Ask yourself how much time and financial resources you can or want to invest in this. If you have limited resources, check if your notation software supports third-party instrument libraries. This involves replacing the default sound libraries with high-quality ones compatible with your notation software. Another option that can be used in tandem with this is exploring software like NotePerformer, an AI-based plugin that analyzes your sheet music and annotations to determine the most realistic way to express the playback.It is compatible with these 3rd party libraries and 'makes them sing' well without much tedious labor, to summarize.

      However, the effectiveness of these options may depend on your hardware. To provide a more detailed answer, we would need information about the specific software you are using and comfortable with.

      If your response to the question, "Do I have a lot of time and money to invest in this?" is "Yes", then the best solution that almost always yields the most realistic results is using sample libraries within a Digital Audio Workstation (DAW). Here's how it works in very summarized way:

      1. You export all your notation as MIDI files (Each instrument part as a seperate MIDI track)
      2. You import these MIDI files into a DAW, each on their own track
      3. You assign sample libraries of your choice (and purchase) to each part, selecting those that best fit the musical style or provide the desired sound.

      Understand that this approach requires a significant time and financial commitment (if you don't know DAWs or MIDI, a major learning curve- but there's lots of resources out there), as well as a learning curve. However, it often yields the most realistic results and is commonly adopted in the professional field when hiring live players is not feasible. (Sometimes it is a combination of live and sample libraries)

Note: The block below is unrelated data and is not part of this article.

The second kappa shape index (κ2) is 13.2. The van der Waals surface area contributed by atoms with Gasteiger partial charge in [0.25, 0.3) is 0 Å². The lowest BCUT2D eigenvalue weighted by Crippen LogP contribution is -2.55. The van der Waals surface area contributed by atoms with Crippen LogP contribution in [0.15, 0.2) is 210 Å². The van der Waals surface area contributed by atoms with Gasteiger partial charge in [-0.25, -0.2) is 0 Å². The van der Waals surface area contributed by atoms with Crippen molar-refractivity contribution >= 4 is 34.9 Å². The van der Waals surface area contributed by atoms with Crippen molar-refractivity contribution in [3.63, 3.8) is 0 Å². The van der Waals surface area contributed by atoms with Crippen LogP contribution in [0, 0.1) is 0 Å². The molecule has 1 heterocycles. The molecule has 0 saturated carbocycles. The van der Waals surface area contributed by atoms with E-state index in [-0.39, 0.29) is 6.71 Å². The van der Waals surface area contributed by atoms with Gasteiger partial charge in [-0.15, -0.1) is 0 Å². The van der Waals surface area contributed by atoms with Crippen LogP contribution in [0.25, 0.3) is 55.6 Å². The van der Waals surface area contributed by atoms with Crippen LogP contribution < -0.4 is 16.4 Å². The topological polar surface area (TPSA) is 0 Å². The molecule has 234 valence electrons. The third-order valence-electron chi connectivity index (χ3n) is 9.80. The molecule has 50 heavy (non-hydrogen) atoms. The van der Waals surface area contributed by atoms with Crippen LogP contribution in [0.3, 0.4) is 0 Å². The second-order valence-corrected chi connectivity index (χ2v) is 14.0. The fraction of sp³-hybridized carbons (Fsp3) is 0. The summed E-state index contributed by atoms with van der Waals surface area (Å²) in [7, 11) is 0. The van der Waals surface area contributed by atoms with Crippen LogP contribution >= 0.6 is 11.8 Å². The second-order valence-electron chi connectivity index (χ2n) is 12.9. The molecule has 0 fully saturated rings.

This approach demands a strong computer with a boatload of RAM and memory, a capable DAW, and a collection of high-quality sample libraries... and might result in an addiction, as one often finds themself desiring the latest and greatest libraries. . . 

      • Many thanks, David.

        • you haven't said anything yet about how you create your scores. As I said, my guess is NotePerfomer 4 which means notation software which means probably Sibelius as you're in the UK. If my guess is correct, all you need to do is invest in a suitable supported NotePerformer Performance Engine. The cheapest which I think might work quite nicely with this sort of work is the BBC Core which can be found on sale from around £250. You don't then really need to do any more work than at present (other than perhaps getting a better reverb but that's a relatively minor matter). David's approach may be the ideal but is complete overkill for just improving the overall tonal quality and musicality of your rendering. You don't need a DAW at all, especially if you use Dorico which is much more powerful in playback features.


          • just in case of interest, I happened to spot that Spitfire do in fact have a current sale and the BBC Core library is around £230 (€269)


          • Yes it's NotePerformer and Sibelius. That BBC Core sounds interesting, I'll look into it. Many thanks again.

            • unfortunately you seem to have just missed the sale by hours -- but they come back a couple of times a year. In the meantime you might be interested in listening to a compendium of NPPE demos using all the supported libraries here (near the bottom of the page). It may be that one or other takes your fancy.


              NotePerformer 4
              NotePerformer 4 is the Artificial Intelligence-based orchestral playback engine for Sibelius, Finale & Dorico.